|Several years have passed after the implementation of the Common Core State Standards (Common Core) in the K-12 public school system, and now the Common Core aligned assessments are rolling out in more than twenty states across the U.S. The Partnership for Assessment of Readiness for College and Careers (PARCC) is a group of states creating these standardized assessments to determine whether students are learning what the standards set out to do – equip students to be college and career ready. The computer-based PARCC assessments will better address students’ needs and learning styles within the classroom. Results of this assessment will be directly utilized to assist teachers with planning successful instruction customized to their classroom environment.|
The new PARCC assessments will include text-based questions, thus challenging the students to refer back to the text and find explicit details pertaining to main ideas and supporting details. Many sets of questions will ask the students to choose a quote that directly supports the main idea, such as in the example below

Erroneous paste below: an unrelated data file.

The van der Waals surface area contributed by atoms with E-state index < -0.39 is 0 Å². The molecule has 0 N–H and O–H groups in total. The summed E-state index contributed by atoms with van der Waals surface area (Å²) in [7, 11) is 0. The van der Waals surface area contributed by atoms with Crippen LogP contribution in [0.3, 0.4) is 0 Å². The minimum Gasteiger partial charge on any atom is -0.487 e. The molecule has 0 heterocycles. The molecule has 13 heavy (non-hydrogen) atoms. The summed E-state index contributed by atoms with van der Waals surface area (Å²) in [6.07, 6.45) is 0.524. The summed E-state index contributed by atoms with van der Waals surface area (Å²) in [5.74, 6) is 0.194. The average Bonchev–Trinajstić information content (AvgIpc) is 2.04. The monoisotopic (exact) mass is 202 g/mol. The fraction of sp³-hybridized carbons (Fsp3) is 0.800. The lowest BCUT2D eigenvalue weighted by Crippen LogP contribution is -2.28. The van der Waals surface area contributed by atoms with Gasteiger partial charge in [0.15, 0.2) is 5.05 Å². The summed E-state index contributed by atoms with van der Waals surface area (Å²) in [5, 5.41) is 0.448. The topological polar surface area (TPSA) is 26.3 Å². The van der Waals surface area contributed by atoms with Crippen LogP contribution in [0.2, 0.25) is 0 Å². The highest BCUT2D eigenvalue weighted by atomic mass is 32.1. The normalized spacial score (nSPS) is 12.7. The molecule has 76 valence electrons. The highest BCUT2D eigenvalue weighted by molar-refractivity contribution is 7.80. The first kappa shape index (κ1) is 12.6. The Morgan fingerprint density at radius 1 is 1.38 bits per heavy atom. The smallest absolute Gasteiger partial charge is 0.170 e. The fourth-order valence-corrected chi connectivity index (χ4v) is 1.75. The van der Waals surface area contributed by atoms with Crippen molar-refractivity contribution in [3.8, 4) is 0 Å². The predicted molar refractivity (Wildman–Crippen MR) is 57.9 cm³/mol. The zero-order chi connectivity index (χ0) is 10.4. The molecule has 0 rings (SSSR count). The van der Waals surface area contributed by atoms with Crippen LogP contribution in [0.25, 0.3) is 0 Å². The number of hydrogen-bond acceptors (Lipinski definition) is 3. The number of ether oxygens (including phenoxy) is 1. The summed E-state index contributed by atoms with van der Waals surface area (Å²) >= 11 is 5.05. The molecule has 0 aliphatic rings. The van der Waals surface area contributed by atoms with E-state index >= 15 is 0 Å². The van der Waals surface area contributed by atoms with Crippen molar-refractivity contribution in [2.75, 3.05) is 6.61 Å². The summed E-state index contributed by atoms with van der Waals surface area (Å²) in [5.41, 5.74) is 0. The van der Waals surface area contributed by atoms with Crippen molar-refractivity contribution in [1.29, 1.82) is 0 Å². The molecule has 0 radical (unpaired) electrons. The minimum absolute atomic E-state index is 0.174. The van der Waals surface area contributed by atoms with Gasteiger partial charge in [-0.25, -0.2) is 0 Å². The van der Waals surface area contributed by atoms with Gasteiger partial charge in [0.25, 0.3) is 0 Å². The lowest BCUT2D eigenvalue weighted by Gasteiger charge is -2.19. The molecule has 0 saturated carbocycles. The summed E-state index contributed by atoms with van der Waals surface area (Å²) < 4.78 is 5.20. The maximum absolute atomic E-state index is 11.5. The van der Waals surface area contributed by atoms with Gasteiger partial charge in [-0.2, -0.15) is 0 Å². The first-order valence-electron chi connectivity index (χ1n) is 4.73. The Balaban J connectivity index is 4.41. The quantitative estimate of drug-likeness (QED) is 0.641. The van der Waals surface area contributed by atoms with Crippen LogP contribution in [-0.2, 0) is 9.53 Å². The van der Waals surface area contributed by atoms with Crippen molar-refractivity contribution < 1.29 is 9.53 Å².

|Teaching the students to go back to the text helps them hone in on the details of the text itself instead of on the students’ opinions or relying on rote memory.|
Also, the PARCC assessments encourage students to compare and contrast two texts. When doing so, make sure that the texts are within the same topic. Have students use graphic organizers such as a Venn Diagram or highlight the pieces of information for similarities and differences using multiple color highlighters if needed. See the example below that compares and contrasts the classic character of the Big Bad Wolf in the “Three Little Pigs” and “Little Red Riding Hood” stories. This type of example challenges the students not only to analyze the similarities and differences from the stories, but to make connections across texts.
|Tips for Test Taking:|
1. Be sure to get a good night’s sleep as well as eat a good breakfast the day of the test.
2. If you are feeling nervous, take a deep breath and understand that if you get an answer
wrong, it doesn’t count against you.
3. Read all directions and questions carefully. If you need to, read the question twice to ensure that you understand the question thoroughly.
4. Take your time. The more you rush, the more nervous and careless you may get.
5. If you are unsure of an answer, skip the question and go back to it at the end.
6. If you have time at the end, go back and review your work. Be sure to go back to any unanswered question first.